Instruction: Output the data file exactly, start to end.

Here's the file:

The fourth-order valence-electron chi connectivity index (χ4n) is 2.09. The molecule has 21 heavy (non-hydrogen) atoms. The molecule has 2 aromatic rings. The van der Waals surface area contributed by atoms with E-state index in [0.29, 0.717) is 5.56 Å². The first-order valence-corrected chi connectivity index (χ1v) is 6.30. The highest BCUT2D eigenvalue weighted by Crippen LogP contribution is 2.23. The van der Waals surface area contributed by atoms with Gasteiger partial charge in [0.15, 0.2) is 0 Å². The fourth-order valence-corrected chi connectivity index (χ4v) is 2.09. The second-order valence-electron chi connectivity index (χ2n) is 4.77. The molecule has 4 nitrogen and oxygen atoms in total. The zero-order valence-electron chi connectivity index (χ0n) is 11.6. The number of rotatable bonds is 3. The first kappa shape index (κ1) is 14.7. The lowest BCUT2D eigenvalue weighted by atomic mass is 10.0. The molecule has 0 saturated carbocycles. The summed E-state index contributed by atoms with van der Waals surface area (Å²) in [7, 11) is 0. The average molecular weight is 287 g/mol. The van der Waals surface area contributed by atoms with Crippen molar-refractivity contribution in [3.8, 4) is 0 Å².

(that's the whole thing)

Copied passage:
The fourth-order valence-electron chi connectivity index (χ4n) is 2.09. The molecule has 21 heavy (non-hydrogen) atoms. The molecule has 2 aromatic rings. The van der Waals surface area contributed by atoms with E-state index in [0.29, 0.717) is 5.56 Å². The first-order valence-corrected chi connectivity index (χ1v) is 6.30. The highest BCUT2D eigenvalue weighted by Crippen LogP contribution is 2.23. The van der Waals surface area contributed by atoms with Gasteiger partial charge in [0.15, 0.2) is 0 Å². The fourth-order valence-corrected chi connectivity index (χ4v) is 2.09. The second-order valence-electron chi connectivity index (χ2n) is 4.77. The molecule has 4 nitrogen and oxygen atoms in total. The zero-order valence-electron chi connectivity index (χ0n) is 11.6. The number of rotatable bonds is 3. The first kappa shape index (κ1) is 14.7. The lowest BCUT2D eigenvalue weighted by atomic mass is 10.0. The molecule has 0 saturated carbocycles. The summed E-state index contributed by atoms with van der Waals surface area (Å²) in [7, 11) is 0. The average molecular weight is 287 g/mol. The van der Waals surface area contributed by atoms with Crippen molar-refractivity contribution in [3.8, 4) is 0 Å².